Sheehan  DV;  Lecrubier  Y;  Sheehan  KH  et al:  The Mini-International Neuropsychiatric Interview (M.I.N.I.): the development and validation of a structured diagnostic psychiatric interview for DSM-IV and ICD-10.  J Clin Psychiatry 1998; 59(Suppl 20):22–33, quiz 34–57
 
Goodman  WK;  Price  LH;  Rasmussen  SA  et al:  The Yale-Brown Obsessive Compulsive Scale. I. Development, use, and reliability.  Arch Gen Psychiatry 1989; 46:1006–1011
[CrossRef]
 
Guy  W: ECDEU Assessment Manual for Psychopharmacology. In: US Dept Health, Education and Welfare Publication (ADM) 76-338. Rockville, Md: National Institute of Mental Health1976. p. 218–222
 
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References

Koran  LM;  Hanna  GL;  Hollander  E  et al: American Psychiatric Association:  Practice guideline for the treatment of patients with obsessive-compulsive disorder.  Am J Psychiatry 2007; 164(Suppl):5–53
 
Khanna  S;  Gangadhar  BN;  Sinha  V  et al:  Electroconvulsive Therapy in Obsessive-Compulsive Disorder.  Convuls Ther 1988; 4:314–320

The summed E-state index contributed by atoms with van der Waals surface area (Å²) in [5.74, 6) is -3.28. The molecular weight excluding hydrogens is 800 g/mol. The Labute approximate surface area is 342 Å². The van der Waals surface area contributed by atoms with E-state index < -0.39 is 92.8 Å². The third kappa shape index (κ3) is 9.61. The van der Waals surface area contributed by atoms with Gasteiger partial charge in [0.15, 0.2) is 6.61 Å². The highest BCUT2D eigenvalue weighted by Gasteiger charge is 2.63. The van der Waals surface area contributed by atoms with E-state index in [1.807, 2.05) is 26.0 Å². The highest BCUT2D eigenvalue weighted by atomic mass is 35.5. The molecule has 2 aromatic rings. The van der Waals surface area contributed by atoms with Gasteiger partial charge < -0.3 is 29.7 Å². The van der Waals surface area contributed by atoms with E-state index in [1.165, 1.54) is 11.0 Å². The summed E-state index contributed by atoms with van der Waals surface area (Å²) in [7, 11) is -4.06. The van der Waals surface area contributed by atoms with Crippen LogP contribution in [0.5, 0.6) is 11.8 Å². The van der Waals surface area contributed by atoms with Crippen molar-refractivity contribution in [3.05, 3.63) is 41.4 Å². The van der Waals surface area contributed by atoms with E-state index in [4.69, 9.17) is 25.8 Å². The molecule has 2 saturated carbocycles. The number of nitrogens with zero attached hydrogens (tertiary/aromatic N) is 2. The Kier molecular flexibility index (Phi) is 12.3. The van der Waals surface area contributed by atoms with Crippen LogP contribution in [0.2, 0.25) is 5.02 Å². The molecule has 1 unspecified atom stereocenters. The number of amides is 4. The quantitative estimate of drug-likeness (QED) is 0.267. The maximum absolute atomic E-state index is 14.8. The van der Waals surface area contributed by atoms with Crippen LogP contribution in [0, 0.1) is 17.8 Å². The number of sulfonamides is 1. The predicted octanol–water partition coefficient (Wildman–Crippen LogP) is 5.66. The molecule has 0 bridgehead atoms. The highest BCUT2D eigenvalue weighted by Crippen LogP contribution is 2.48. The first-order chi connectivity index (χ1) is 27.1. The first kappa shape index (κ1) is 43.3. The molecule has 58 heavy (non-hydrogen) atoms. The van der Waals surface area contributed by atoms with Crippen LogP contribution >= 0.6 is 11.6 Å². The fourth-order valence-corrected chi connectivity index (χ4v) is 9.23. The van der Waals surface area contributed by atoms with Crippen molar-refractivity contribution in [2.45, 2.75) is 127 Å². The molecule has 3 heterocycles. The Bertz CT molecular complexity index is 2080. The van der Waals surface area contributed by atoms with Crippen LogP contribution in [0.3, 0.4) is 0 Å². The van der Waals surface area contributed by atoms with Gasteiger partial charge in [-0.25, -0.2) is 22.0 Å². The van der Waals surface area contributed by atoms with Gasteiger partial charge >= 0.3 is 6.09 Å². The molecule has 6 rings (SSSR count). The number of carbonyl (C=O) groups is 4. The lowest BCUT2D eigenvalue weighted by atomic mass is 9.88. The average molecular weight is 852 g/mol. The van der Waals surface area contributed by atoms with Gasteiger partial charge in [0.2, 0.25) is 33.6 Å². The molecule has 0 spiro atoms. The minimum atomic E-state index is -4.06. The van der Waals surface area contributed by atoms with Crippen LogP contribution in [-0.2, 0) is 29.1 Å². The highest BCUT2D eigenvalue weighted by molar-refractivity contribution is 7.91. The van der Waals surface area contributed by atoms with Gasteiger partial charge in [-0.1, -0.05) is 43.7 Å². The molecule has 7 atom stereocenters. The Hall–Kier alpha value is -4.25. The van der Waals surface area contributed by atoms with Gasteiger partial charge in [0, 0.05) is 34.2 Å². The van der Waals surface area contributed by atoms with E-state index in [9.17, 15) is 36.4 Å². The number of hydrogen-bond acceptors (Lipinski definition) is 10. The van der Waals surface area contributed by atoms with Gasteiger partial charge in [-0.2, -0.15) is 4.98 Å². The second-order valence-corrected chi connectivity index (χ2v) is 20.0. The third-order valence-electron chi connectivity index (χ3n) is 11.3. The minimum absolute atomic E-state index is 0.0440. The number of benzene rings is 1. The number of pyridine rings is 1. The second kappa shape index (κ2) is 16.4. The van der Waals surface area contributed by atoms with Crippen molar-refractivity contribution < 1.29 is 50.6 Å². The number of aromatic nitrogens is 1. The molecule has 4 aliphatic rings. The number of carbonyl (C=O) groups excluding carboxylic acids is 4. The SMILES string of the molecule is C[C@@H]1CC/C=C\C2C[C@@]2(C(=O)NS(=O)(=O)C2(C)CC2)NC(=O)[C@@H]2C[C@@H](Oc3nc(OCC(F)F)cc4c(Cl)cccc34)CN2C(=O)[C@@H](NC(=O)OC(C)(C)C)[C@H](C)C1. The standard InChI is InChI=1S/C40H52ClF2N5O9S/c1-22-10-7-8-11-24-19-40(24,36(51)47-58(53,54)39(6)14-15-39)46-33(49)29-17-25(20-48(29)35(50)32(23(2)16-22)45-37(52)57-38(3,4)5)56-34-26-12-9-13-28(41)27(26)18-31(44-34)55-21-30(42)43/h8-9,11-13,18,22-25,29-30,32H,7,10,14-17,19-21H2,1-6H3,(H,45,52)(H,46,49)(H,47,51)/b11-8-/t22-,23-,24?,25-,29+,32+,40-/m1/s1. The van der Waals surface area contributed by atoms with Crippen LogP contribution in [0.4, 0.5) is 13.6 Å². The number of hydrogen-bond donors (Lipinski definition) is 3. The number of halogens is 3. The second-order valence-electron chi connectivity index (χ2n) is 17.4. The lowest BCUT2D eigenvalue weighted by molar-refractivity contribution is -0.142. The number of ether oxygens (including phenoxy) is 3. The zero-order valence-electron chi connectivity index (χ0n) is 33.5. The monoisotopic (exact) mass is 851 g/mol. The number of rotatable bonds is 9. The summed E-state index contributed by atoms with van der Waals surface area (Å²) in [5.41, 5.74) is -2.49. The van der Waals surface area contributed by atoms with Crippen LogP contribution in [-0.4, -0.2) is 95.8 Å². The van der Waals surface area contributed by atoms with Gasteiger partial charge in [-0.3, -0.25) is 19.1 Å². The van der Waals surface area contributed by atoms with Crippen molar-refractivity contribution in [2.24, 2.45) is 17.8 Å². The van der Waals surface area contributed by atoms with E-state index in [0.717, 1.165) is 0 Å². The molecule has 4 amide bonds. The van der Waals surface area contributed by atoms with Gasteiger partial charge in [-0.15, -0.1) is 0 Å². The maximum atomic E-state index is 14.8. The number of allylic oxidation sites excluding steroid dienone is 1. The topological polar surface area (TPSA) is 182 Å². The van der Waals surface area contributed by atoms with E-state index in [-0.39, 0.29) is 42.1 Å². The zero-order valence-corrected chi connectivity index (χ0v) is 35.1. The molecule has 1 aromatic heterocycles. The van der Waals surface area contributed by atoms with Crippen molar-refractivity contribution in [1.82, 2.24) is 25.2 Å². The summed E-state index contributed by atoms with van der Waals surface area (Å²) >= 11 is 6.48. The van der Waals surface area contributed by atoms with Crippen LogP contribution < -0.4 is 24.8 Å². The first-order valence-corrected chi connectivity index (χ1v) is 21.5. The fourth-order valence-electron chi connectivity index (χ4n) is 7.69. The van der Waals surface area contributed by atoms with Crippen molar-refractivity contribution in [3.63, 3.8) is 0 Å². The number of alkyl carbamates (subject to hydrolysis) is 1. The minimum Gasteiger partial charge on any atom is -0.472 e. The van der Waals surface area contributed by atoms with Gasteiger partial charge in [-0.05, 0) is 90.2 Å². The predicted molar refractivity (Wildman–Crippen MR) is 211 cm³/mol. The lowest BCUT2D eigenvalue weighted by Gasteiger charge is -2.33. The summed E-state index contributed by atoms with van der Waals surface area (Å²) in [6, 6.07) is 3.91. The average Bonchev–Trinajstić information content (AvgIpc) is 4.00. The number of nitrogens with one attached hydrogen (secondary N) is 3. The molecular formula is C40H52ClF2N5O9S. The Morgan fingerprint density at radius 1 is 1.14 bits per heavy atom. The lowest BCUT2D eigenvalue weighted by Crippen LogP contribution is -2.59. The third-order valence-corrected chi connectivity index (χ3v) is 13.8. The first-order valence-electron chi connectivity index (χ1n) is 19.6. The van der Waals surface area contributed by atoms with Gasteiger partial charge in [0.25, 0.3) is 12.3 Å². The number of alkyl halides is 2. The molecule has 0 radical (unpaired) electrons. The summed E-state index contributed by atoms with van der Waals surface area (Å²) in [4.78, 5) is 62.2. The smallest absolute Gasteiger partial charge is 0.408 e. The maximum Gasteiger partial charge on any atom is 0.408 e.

Frankel  FH:  The 1978 and 1990 APA Task Force Reports.  Convuls Ther 1990; 6:79–81
 
Maletzky  B;  McFarland  B;  Burt  A:  Refractory obsessive compulsive disorder and ECT.  Convuls Ther 1994; 10:34–42
 
Husain  MM;  Lewis  SF;  Thornton  WL:  Maintenance ECT for refractory obsessive-compulsive disorder.  Am J Psychiatry 1993; 150:1899–1900
 
Sheehan  DV;  Lecrubier  Y;  Sheehan  KH  et al:  The Mini-International Neuropsychiatric Interview (M.I.N.I.): the development and validation of a structured diagnostic psychiatric interview for DSM-IV and ICD-10.  J Clin Psychiatry 1998; 59(Suppl 20):22–33, quiz 34–57
 
Goodman  WK;  Price  LH;  Rasmussen  SA  et al:  The Yale-Brown Obsessive Compulsive Scale. I. Development, use, and reliability.  Arch Gen Psychiatry 1989; 46:1006–1011
[CrossRef]
 
Guy  W: ECDEU Assessment Manual for Psychopharmacology. In: US Dept Health, Education and Welfare Publication (ADM) 76-338. Rockville, Md: National Institute of Mental Health1976. p. 218–222
 
References Container